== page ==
Every time we're hit with a new tax, we immediately decry how damaging it will be to us personally.
But it's highly unlikely that any of today's Internal Revenue Code assessments will ever hit as close to home as a Russian tax enacted on this day (or thereabouts) 321 years ago.
Sept. 5, 1678, is the day according to most accounts that Tsar Peter I, better known as Peter the Great, established a beard tax.
First, a no-facial-hair order: Originally, Peter declared that all the men in Russia had to lose their beards.
In his book "Peter the Great: His Life and World," biographer Robert K. Massie notes that at a celebration of the tsar's return from a visit to Europe, "after passing among his [friends] and embracing them … [Peter] began shaving off their beards" with his own hands.
As you would expect, none in Peter's court questioned his action.
However, the no-beards decree was massively unpopular. Among those opposed was the Russian Orthodox church, whose leaders viewed clean-shaven men as blasphemous.
So Peter took his fight against facial hair in another, potentially more lucrative, direction.
Pay to not shave: "Eventually, the ruler's stance softened," writes Mark Mancini in Mental Floss. "Figuring he could make money for the state while still allowing people to opt to keep their beards, he imposed a beard tax."
The exact tax amount depended upon the status of the bearded man. It was, for its time, a somewhat progressive tax system.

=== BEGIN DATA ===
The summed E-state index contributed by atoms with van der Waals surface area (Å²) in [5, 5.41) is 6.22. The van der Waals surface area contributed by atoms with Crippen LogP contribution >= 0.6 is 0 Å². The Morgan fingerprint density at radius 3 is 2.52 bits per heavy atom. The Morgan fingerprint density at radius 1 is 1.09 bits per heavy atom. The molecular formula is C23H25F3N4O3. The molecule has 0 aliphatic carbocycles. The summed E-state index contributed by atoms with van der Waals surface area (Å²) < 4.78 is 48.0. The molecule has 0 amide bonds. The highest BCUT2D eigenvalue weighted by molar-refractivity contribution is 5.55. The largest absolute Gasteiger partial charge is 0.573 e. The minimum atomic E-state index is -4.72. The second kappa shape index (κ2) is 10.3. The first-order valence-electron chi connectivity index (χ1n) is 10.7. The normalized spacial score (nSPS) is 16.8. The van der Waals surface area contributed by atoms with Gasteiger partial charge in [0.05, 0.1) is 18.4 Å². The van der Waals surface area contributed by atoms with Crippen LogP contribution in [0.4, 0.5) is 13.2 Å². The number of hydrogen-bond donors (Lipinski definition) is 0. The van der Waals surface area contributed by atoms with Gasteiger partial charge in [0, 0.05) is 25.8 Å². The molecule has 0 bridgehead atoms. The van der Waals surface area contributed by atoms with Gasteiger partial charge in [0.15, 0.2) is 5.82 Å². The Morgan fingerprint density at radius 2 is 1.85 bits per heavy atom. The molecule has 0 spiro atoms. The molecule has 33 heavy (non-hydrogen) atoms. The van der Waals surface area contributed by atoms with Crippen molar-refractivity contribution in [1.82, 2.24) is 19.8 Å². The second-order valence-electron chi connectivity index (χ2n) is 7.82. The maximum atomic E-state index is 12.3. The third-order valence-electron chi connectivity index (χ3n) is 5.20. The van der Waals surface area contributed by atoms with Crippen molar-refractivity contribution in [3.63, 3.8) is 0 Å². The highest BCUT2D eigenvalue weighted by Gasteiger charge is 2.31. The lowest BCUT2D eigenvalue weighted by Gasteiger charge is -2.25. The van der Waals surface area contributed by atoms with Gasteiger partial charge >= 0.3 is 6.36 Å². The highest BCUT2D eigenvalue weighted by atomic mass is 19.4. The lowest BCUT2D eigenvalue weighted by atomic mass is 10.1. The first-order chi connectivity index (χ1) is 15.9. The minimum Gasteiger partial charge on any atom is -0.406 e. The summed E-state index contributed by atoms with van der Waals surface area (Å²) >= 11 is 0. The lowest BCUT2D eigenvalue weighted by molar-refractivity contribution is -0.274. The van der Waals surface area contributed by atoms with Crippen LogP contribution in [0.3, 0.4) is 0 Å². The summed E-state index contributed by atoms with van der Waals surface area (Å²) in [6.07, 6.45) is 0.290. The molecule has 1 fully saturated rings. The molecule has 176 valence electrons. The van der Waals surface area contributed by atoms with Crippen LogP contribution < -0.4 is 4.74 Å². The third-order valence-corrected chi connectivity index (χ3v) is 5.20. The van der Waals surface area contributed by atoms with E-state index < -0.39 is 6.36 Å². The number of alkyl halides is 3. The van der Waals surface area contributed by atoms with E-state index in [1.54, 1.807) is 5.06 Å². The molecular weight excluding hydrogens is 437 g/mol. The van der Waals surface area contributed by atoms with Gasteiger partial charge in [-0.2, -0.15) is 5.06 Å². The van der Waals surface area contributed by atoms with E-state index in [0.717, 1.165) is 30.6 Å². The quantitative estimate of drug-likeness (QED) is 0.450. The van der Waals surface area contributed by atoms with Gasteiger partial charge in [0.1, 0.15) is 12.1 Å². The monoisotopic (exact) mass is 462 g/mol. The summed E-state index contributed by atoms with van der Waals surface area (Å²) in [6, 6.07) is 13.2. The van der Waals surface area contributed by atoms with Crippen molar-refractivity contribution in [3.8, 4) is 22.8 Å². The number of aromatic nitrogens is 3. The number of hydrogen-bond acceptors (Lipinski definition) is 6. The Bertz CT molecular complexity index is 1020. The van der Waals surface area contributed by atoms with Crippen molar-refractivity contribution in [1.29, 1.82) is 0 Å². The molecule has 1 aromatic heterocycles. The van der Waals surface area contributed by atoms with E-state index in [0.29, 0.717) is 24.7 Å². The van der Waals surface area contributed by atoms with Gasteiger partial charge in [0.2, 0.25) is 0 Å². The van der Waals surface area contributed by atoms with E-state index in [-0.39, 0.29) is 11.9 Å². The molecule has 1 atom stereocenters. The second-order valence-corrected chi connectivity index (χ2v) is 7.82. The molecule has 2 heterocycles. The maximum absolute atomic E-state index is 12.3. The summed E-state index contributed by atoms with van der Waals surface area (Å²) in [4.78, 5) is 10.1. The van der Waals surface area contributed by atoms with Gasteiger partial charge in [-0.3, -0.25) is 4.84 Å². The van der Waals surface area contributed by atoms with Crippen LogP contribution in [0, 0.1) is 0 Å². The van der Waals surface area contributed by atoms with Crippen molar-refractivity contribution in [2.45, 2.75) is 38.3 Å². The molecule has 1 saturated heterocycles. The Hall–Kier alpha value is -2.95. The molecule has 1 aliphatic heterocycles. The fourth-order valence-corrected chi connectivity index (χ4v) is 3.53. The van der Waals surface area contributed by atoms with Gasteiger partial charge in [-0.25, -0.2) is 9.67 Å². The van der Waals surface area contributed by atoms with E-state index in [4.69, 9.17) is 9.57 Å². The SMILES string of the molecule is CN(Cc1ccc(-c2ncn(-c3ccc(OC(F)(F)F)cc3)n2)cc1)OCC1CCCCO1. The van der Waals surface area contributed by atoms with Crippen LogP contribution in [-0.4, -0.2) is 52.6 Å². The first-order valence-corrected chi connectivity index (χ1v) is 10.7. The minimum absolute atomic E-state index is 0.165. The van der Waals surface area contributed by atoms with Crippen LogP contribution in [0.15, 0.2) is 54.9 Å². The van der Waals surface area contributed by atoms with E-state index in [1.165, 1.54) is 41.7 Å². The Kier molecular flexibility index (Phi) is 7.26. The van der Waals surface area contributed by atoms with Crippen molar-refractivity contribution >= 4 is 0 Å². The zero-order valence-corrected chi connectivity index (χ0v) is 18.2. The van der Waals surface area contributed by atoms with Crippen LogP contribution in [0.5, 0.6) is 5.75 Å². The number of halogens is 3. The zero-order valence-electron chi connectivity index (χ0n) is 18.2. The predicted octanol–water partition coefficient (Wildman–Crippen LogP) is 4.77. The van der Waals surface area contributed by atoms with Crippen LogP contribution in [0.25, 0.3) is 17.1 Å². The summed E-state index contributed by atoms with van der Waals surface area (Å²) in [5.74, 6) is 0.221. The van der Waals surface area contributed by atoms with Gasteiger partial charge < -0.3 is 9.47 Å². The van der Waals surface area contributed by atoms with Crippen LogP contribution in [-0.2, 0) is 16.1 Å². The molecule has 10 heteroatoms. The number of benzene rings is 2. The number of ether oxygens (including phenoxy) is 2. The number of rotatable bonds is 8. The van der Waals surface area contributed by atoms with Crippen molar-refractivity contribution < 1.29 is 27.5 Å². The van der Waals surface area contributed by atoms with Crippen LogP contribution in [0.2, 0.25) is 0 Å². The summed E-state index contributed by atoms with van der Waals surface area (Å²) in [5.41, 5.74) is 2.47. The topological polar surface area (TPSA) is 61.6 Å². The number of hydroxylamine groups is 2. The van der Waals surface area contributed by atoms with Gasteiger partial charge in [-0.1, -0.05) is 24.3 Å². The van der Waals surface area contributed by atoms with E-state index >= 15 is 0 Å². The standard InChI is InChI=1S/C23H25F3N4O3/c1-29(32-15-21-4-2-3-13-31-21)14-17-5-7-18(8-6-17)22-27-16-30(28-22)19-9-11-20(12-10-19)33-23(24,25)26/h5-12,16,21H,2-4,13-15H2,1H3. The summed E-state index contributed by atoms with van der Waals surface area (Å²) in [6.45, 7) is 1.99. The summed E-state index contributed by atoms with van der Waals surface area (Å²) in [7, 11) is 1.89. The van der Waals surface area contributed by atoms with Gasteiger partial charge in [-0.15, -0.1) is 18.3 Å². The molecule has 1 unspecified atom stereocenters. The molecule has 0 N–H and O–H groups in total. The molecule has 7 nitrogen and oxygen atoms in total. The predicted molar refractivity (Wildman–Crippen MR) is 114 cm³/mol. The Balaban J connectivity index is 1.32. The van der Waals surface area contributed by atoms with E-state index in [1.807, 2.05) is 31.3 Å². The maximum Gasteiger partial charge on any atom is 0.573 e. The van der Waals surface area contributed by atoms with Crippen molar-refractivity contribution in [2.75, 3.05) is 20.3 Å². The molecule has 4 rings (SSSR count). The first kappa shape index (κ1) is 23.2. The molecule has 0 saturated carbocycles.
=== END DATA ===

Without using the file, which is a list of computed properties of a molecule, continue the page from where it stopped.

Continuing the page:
Wealthy merchants were charged 100 rubles per year while other merchants and townsfolk were charged 60 rubles per year.
Those associated with the Imperial Court, military or government also faced a 60 ruble per year tax.
Peasants, however, got a bit of a break. They faced a charge of one kopek — the ruble is subdivided into 100 kopeks — every time they entered a city.
To acknowledge that the beard tax had been paid, the those paying it were given a token. A silver coin went to nobility and a copper version for commoners.
Using tax policy to shape actions: In addition to imposing a tax based, in part, on the taxpayer's ability to pay, Peter the Great's beard tax also was an early example of trying to use taxes to shape individuals' behavior.
We tend to see this nowadays in the myriad sin taxes that are enacted or at least considered.
Peter's beard tax was a sin tax of its day. It arose from his desire to make Russia more competitive with Europe.
Successful shavers: The tsar had spent much of 1697 and 1698 traveling incognito as part of a Grand Embassy around Europe. The journey's goal was to learn the secret to the continent's successes.
But what caught Peter's eye on the journey, notes Smithsonian Magazine, was that most of the Western Europeans he met were beardless.
Hence, the beard tax was born.
It's something to remember the next time Congress or our local jurisdictions slap a new tax on us.
You also might find these items of interest:
- Sin taxes don't pay off
- The fine art of social policy taxation
- Sweden looks at taxes to reduce wasteful consumerism